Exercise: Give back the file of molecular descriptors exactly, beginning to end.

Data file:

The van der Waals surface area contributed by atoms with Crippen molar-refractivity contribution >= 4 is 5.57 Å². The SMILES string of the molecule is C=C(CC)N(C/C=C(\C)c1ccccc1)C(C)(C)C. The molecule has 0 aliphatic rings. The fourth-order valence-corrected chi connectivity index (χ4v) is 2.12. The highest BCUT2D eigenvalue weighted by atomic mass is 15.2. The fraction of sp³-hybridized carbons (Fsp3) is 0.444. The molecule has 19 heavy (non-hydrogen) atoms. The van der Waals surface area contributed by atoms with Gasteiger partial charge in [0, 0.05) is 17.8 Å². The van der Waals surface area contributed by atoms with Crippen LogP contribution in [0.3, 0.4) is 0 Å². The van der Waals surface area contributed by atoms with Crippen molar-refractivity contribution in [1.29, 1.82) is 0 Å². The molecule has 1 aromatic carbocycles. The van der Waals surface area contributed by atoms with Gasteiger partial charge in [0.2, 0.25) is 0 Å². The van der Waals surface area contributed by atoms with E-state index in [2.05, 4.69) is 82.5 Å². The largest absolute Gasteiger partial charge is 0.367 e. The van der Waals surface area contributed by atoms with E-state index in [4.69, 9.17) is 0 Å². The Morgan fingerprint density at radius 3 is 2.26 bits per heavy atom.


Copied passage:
The van der Waals surface area contributed by atoms with Crippen molar-refractivity contribution >= 4 is 5.57 Å². The SMILES string of the molecule is C=C(CC)N(C/C=C(\C)c1ccccc1)C(C)(C)C. The molecule has 0 aliphatic rings. The fourth-order valence-corrected chi connectivity index (χ4v) is 2.12. The highest BCUT2D eigenvalue weighted by atomic mass is 15.2. The fraction of sp³-hybridized carbons (Fsp3) is 0.444. The molecule has 19 heavy (non-hydrogen) atoms. The van der Waals surface area contributed by atoms with Gasteiger partial charge in [0, 0.05) is 17.8 Å². The van der Waals surface area contributed by atoms with Crippen LogP contribution in [0.3, 0.4) is 0 Å². The van der Waals surface area contributed by atoms with Crippen molar-refractivity contribution in [1.29, 1.82) is 0 Å². The molecule has 1 aromatic carbocycles. The van der Waals surface area contributed by atoms with Gasteiger partial charge in [0.2, 0.25) is 0 Å². The van der Waals surface area contributed by atoms with E-state index in [2.05, 4.69) is 82.5 Å². The largest absolute Gasteiger partial charge is 0.367 e. The van der Waals surface area contributed by atoms with E-state index in [4.69, 9.17) is 0 Å². The Morgan fingerprint density at radius 3 is 2.26 bits per heavy atom.